'Tues. 6 June Scott's birthday, for which the cook made a magnificent cake and I painted his sledge flag and a Union Jack, and all our flags were hung around the hut. The blizzard stopped about noon - brilliant moon all the afternoon and night. Up the Ramp and got some moonlight sketches. Ponting making fine photographs by flashlight. All day painting, except for interruptions which are numerous.' (H.G.R.King (ed.), Edward Wilson 'Diary of the Terra Nova Expedition To the Antarctic 1910-1912, New York, 1972, p.133).
Wilson paints Bowers taking readings from Simpson's ramp thermometer on the slopes of Mt Erebus just above the hut at Cape Evans on 6 June 1911. Ponting's flashlight photograph ('Dr. Wilson and Lieut. Bowers reading the ramp thermometer in the winter night, -40° Fahr.') recorded a similar scene, with Wilson taking down Bowers' readings (Scott's Last Expedtion, I, facing p.321).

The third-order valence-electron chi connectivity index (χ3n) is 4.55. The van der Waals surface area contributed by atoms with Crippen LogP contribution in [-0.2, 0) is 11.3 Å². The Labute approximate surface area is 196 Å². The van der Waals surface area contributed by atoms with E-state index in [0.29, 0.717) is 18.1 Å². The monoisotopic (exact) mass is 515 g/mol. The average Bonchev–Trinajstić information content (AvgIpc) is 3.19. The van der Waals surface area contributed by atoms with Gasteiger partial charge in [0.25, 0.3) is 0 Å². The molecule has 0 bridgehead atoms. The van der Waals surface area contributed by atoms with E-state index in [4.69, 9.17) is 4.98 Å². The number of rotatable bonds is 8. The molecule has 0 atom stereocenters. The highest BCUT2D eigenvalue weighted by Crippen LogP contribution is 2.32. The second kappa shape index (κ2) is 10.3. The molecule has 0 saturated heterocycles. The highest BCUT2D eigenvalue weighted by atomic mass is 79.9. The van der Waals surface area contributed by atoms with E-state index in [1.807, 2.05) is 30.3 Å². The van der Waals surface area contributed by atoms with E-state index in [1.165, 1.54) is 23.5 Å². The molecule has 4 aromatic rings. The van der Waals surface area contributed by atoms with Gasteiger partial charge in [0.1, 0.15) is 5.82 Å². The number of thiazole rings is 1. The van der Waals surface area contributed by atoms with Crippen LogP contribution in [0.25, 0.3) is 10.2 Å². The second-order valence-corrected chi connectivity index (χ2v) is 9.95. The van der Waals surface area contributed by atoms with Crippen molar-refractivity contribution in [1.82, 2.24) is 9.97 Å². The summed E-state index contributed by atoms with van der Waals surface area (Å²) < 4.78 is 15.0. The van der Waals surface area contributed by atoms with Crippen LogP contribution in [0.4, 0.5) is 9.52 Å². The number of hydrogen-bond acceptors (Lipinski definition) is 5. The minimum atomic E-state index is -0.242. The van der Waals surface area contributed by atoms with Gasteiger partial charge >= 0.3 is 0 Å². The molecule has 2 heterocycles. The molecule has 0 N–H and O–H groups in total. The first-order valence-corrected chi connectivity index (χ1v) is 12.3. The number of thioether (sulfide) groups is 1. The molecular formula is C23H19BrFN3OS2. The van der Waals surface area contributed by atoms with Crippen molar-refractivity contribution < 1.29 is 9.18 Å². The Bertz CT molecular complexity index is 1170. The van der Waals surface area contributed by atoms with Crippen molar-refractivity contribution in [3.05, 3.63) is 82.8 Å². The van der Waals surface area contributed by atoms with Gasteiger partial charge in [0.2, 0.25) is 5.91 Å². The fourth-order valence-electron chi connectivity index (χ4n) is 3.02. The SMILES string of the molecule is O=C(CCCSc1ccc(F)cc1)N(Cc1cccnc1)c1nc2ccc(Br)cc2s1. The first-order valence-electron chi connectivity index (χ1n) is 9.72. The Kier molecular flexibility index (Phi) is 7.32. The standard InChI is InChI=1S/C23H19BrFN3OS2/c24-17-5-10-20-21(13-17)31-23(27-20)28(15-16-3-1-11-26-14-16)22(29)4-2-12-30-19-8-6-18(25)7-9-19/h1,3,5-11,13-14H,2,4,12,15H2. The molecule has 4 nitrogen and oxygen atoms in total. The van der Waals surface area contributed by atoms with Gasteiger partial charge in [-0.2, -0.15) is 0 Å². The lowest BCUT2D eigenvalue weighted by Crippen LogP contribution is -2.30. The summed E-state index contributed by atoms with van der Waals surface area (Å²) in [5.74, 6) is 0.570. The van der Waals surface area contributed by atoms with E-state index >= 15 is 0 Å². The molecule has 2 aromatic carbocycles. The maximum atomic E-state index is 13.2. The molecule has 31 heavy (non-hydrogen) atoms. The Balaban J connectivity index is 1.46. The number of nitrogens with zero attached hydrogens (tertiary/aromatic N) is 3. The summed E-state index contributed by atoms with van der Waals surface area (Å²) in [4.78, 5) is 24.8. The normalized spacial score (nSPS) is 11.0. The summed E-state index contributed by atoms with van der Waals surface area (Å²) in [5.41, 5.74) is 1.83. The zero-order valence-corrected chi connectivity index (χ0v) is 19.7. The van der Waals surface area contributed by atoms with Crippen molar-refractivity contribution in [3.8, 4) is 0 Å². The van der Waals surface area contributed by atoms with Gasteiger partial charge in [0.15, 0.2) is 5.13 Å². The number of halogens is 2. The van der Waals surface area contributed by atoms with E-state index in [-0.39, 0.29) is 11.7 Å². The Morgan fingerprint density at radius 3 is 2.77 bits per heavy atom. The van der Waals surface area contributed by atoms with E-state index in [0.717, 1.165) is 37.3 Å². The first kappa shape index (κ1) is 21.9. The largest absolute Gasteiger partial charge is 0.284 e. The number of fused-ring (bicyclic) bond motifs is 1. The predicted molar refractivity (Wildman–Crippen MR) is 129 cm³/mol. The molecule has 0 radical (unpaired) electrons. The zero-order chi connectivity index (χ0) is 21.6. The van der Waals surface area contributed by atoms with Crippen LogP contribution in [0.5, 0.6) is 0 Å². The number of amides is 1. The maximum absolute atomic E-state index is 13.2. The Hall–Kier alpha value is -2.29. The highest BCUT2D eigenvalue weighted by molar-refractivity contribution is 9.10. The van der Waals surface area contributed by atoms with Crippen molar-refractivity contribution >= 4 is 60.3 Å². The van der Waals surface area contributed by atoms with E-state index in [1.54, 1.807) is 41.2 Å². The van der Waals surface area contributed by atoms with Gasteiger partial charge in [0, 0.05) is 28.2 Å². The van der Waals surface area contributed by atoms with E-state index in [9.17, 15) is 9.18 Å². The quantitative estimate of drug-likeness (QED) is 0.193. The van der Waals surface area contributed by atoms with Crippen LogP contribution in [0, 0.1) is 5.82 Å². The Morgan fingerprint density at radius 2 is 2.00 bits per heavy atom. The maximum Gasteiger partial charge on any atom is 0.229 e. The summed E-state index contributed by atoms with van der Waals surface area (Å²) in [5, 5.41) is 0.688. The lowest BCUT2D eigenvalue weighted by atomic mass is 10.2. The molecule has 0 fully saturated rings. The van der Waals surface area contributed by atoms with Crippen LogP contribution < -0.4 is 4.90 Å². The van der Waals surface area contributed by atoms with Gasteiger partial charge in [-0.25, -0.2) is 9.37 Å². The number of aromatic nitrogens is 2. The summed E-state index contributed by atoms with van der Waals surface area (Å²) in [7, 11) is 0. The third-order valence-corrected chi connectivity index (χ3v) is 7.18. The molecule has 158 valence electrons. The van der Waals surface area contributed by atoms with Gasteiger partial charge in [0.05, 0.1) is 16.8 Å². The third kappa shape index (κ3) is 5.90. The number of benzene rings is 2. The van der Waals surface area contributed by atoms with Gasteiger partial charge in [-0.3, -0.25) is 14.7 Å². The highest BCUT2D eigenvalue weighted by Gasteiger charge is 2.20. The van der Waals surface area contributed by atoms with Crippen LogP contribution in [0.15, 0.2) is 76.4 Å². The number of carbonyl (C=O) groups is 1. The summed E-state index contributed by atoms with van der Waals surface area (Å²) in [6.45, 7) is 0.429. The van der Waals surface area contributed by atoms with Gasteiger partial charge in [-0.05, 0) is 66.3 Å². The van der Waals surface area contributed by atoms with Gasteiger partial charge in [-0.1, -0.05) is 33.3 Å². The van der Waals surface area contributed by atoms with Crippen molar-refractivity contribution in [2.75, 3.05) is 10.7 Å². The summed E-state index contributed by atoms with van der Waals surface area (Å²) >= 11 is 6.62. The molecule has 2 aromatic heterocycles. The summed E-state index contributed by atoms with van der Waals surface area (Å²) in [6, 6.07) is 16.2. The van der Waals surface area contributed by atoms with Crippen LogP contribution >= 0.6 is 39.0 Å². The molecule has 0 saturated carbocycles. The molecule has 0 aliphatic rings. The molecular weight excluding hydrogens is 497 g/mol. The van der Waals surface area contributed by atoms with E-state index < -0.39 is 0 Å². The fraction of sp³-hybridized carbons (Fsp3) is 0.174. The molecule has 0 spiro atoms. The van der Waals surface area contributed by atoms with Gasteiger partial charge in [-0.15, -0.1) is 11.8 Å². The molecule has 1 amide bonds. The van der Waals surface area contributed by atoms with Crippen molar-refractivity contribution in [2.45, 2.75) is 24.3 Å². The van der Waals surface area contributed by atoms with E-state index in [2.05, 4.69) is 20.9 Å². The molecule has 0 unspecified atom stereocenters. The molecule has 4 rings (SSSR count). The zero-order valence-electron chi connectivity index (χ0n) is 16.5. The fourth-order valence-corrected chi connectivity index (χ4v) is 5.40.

Wilson and Bowers made routine walks out to the meteorological screens in the vicinity of the hut, braving the elements through the midwinter of 1911. The diminuitive Bowers, stores officer of the shore party at Cape Evans, who would set off with Wilson and Cherry-Garrard on the famous Winter Journey to Cape Crozier at the end of June 1911, and who would perish with Wilson and Scott on the Barrier the following year, was generally acknowledged to be the toughest of all the characters on the expedition. He was a veteran of the merchant service, and latterly the Royal Indian Marine, where he was serving on a gunboat on the Irrawaddy: 'Thence he came to us. It is at any rate a curious fact, and it may be a significant one, that Bowers, who enjoyed a greater resistance to cold than any man on this expedition, joined it direct from one of the hottest places on the globe. ...To those accustomed to judge men by the standards of their fashionable and corseted drawing-rooms Bowers appeared crude. 'You couldn't kill that man if you took a pole-axe to him,' was the comment of a New Zealander at a dance at Christchurch. ...There was nothing subtle about him. He was transparently simple, straightforward and unselfish. His capacity for work was prodigious, and when his own work happened to take less than his full time he characteristically found activity in serving a scientist or exercising an animal. So he used to help send up balloons with self-recording instruments attached to them... He was responsible for putting up three outlying meteorological screens and read them more often than anybody else.' (A.G.B. Cherry-Garrard, The Worst Journey in the World, London, 1994 edition, pp. 213-15).